"Games against Nature" [Papadimitriou '85] are two-player games of perfect information, in which one player's moves are made randomly. Estimating the value of such games (i.e., winning probability under optimal play by the strategic player) is an important goal in the study of decision-making under uncertainty. The problem's PSPACE-completeness does not rule out non-trivial algorithms, a goal fulfilled in certain cases by Littman, Majercik, and Pitassi [LMP '01].

We study the case in which the players strictly alternate with binary moves, for which [LMP '01] does not give a general speedup. We give a randomized algorithm to approximate the value of such games (and to produce near-optimal play) . Our algorithm achieves exponential savings over brute-force, making 2^{(1-delta)n} queries to the input game's lookup table for some absolute constant delta > 0, and certifies a lower bound on the game value with exponentially-small expected additive error. (On the downside, delta is tiny and the algorithm uses exponential space.)

Our algorithm is recursive, and bootstraps a "base-case" algorithm for fixed-size inputs. The base-case algorithm and the form of recursive composition used are interesting and, we feel, likely to find uses beyond the present work.

April 16: Alina Ene: Adaptive gradient descent methods for constrained optimization


Adaptive gradient descent methods, such as the celebrated Adagrad algorithm (Duchi, Hazan, and Singer; McMahan and Streeter) and ADAM algorithm (Kingma and Ba), are some of the most popular and influential iterative algorithms for optimizing modern machine learning models. Algorithms in the Adagrad family use past gradients to set their step sizes and are remarkable due to their ability to automatically adapt to unknown problem structures such as (local or global) smoothness and convexity. However, these methods achieve suboptimal convergence guarantees even in the standard setting of minimizing a smooth convex function, and it has been a long-standing open problem to develop an accelerated analogue of Adagrad in the constrained setting.

In this talk, we present one such accelerated adaptive algorithm for constrained convex optimization that simultaneously achieves optimal convergence in the smooth, non-smooth, and stochastic setting, without any knowledge of the smoothness parameters or the variance of the stochastic gradients.

The talk is based on joint work with Huy Nguyen (Northeastern University) and Adrian Vladu (CNRS & IRIF, University de Paris), available here: https://arxiv.org/abs/2007.08840.

April 23: Ali Vakilian: Approximation Algorithms for Fair Clustering

Abstract: Growing use of automated machine learning in high-stake decision making tasks has led to an extensive line of research on the societal aspects of algorithms. In particular, the design of fair algorithms for the task of clustering, which is a core problem in both machine learning and algorithms, has received lots of attention in recent years. The Fair Clustering problem was first introduced in the seminal work of (Chierichetti, Kumar, Lattanzi and Vassilvitskii, 2017) where they proposed the “proportionality/balance inside the clusters” as the notion of fairness. Since then, fairness in clustering has been advanced in this setting and has been further studied in other contexts such as equitable representation and individual fairness.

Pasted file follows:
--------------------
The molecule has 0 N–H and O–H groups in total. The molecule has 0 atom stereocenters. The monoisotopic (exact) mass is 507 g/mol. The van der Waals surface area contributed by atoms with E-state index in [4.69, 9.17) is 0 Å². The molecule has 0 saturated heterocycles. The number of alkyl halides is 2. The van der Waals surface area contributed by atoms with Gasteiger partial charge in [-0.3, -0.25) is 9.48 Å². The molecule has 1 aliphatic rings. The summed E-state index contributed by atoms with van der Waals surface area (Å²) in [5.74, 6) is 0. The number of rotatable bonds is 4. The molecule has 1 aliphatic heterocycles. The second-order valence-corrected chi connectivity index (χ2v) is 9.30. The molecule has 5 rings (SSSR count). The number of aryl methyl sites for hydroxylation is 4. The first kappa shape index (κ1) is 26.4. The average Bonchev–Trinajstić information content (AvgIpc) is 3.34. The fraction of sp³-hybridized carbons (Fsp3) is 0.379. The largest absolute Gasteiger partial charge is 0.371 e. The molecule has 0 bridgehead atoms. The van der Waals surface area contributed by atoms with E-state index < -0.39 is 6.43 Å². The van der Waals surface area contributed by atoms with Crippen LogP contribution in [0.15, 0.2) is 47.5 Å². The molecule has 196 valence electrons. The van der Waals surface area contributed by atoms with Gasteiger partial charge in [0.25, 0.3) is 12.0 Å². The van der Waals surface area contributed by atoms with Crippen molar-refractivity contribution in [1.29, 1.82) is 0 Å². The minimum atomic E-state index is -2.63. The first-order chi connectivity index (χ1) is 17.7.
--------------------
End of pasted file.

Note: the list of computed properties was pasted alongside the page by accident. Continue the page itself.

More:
In this talk, I will overview my recent works on the design of efficient approximation algorithms for fair clustering in all of the three aforementioned contexts. My talk is based on two papers co-authored with Arturs Backurs, Piotr Indyk, Yury Makarychev, Krzysztof Onak, Baruch Schieber, Tal Wagner.

Bio. Ali Vakilian is a postdoctoral researcher at the IDEAL institute hosted by TTIC. His research interests include learning-based algorithms, algorithmic fairness, algorithms for massive data and combinatorial optimization. Ali received his PhD from MIT under the supervision of Erik Demaine and Piotr Indyk.

April 30: Dingyu Wang: Information theoretic limits of cardinality estimation: Fisher meets Shannon

Abstract: Estimating the cardinality (number of distinct elements) of a large multiset is a classic problem in streaming and sketching, dating back to Flajolet and Martin’s classic Probabilistic Counting (PCSA) algorithm from 1983. In this paper we study the intrinsic tradeoff between the space complexity of the sketch and its estimation error in the random oracle model. We define a new measure of efficiency for cardinality estimators called the Fisher-Shannon (Fish) number H/I. It captures the tension between the limiting Shannon entropy (H) of the sketch and its normalized Fisher information (I), which characterizes the variance of a statistically efficient, asymptotically unbiased estimator. Our results are as follows.

• We prove that all base-q variants of Flajolet and Martin’s PCSA sketch have Fish-number H0/I0 ≈ 1.98016 and that every base-q variant of (Hyper)LogLog has Fish-number worse than H0/I0, but that they tend to H0/I0 in the limit as q → ∞. Here H0, I0 are precisely defined constants.

• We describe a sketch called Fishmonger that is based on a smoothed, entropy-compressed variant of PCSA with a different estimator function. It is proved that with high probability, Fishmonger processes a multiset of [U] such that at all times, its space is O(log2 log U) + (1 + o(1))(H0/I0)b ≈ 1.98b bits and its standard error is 1/ √ b.

• We give circumstantial evidence that H0/I0 is the optimum Fish-number of mergeable sketches for Cardinality Estimation. We define a class of linearizable sketches and prove that no member of this class can beat H0/I0. The popular mergeable sketches are, in fact, also linearizable.